In the webcentric world in which we live today, good software development has taken a backseat (with emphasis on the good). But there are still lots of good programs out there, if you know where to look. Here is some of the software I use on a regular basis (with a focus on workstation software, not servers):
- Windows 7 Enterprise — primary workstation OS. Yes, this is up to date, as of 2023. I could write a book here about why I avoid newer versions of Windows, but I already have, so you can look at that if you want.
- Microsoft Office Professional Plus 2010 — office suite - Word, PowerPoint, Excel, Outlook, Publisher, OneNote, etc. I find every version of Office following 2010 harder to use, so I've stuck with 2010. I do use Outlook 2016 now, since Microsoft has blocked older versions of Outlook from accessing their hosted Exchange services. I'm not happy about that at all, but I have no choice if I want to use Exchange for my calendar (which I do). I don't use Outlook anymore for email though; I stopped using it for email in 2019 and have never looked back (see next bullet point).
- Roytam1's MailNews (Interlink Mail & News fork) — Email client, RSS feedreader, and Newsgroup client (yes, I use all 3 functions, I have 17 email accounts, 2 RSS feeds, and about a dozen newsgroups). Roytam1's MailNews is a fork of the XUL Interlink Mail & News that works on Windows XP and Windows 2000, and includes a few other enhancements. Interlink Mail & News is itself a fork of Mozilla Thunderbird from a long time ago. This is basically Thunderbird but with a more usable interface.
- SRWare Iron 70 — primary web browser, from Q3 2018. Five years later, it is showing its age, but I haven't worked up a replacement yet. Unfortunately, due to web shenanigans, I have to use a portable version of a more modern Chromium-based browser for some things these days. I am not happy about it one bit. I do also use the Chromefill extension in this browser, which I wrote to address some of these issues.
- Roytam1's New Moon (fork of Pale Moon) — another fork of a Mozilla product from way back when their programs worked well, a worthy alternative to modern Firefox (which hurts my eyes, even to look at). I don't use this very much, since on my machine I've found that it's generally slower than Iron, though I would like to use it more if it performed better. Unfortunately, due to web shenanigans, New Moon isn't necessarily more usable than Iron 70 in today's hostile web (though it does support NC and OC now, which remain a challenge to transpile on older Chromium).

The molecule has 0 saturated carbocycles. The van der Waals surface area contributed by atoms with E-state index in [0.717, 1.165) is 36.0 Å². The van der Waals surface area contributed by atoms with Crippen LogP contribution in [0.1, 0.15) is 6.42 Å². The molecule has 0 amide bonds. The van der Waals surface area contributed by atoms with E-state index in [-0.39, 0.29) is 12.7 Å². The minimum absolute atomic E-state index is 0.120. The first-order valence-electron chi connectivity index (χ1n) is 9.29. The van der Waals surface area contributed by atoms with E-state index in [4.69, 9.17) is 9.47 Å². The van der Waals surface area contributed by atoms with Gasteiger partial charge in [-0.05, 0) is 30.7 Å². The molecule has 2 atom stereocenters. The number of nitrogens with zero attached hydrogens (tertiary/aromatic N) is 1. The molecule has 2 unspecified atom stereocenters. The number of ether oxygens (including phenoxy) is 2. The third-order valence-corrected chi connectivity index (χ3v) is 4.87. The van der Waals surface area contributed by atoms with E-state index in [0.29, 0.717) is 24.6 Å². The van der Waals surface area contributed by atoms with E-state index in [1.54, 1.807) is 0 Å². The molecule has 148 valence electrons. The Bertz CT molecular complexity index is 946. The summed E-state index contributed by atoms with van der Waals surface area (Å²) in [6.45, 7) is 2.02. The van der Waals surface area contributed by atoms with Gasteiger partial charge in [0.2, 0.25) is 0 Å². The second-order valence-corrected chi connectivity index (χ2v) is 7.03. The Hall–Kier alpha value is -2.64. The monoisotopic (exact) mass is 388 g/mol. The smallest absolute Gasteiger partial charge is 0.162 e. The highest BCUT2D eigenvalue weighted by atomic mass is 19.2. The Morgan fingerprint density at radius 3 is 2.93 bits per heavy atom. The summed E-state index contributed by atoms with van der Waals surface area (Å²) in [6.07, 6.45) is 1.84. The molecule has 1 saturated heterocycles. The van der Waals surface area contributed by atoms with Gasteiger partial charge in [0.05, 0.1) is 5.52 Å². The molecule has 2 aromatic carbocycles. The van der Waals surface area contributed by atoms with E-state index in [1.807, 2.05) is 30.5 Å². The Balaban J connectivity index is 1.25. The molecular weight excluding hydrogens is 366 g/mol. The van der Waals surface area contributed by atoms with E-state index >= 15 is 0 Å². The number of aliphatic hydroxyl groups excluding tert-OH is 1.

- Notepad++ — text-editor. I do not use an IDE (e.g. Visual Studio Code), or anything like that. I use Notepad++ for all my development, regardless of the language. I use the Obsidian theme, and there's an even a theme for Asterisk dialplan language.
- KiTTY — SSH client. You've probably heard of PuTTY; KiTTY is just PuTTY with many important (to me) enhancements, such as autologin. I usually have between 5 and 10 SSH sessions open at any given time.
- (Fast) FileZilla — FTP/SFTP client. Nowadays, I use my own fork of FileZilla that I call "Fast FileZilla", since it's faster than upstream FileZilla when dealing with firewalls that can gunk up SFTP connections. Tim Kosse, the author of FileZilla, won't make a certain setting configurable for philosophical reasons (which reasonable people can disagree about), so I forked my own version and cross compiled a binary for Windows. It was annoying, but it was sort of worth it.
- Ambassador — XUL-based IRC client. I'm usually idling on Libera chat as well as my own IRC network. (IRC remains quite active amongst open source projects, and in general I have a preference for open standards and protocols (e.g. IRC, NNTP, email, etc.) and a disdain for proprietary services and walled gardens (e.g. SMS, Slack/Discord, etc.)).
- Ripcord — this is a third-party (custom) chat client for Slack and Discord. I use it to connect to several Slack workspaces since, ugh, some people insist on using them. I started using this again recently since Slack dropped support for Windows 7 and blocked me from accessing it, so I really had no choice but to find something else instead. Probably a good thing too, since the official Slack client is bloated garbage. Ripcord uses a tenth of the RAM that the "official" Slack client does.
- Adobe Acrobat Pro XI — fully-featured PDF reader and editor from Adobe, with OCR'ing capabilities. I avoid the newer Adobe CC products since the UI sucks. Acrobat 11 doesn't get in my way.
- Streets & Trips 2006 — Mapping software. There are some new versions, but Works 2006 doesn't require any activation. I mainly use this for offline mirroring of the PhreakNet payphone map, since I don't trust Google enough to keep it around for posterity.
- foobar2000 — music player, for playing music libraries. I also use Windows Media Player and VLC, just depending on stuff.
- Audacity — audio manipulation, pretty self explanatory.
- Avidemux — This is a full video editor (I think), but I only use it for splicing and concatenating videos. It's extremely fast at doing that, unlike pretty much every other video editor which processes footage in linear time.
- Kermit95 — I rely heavily on Kermit95 for scripting dialing tasks for modems. I actually use HyperTerminal whenever I'm manually interacting with a COM port, but I don't do that too often.
- WizMouse — This is always running in the background, and I couldn't live without it. It allows you to scroll windows that aren't selected. Newer versions of Windows (e.g. 10) include this capability, but 7 did not originally, so this adds support for it. Nifty little utility.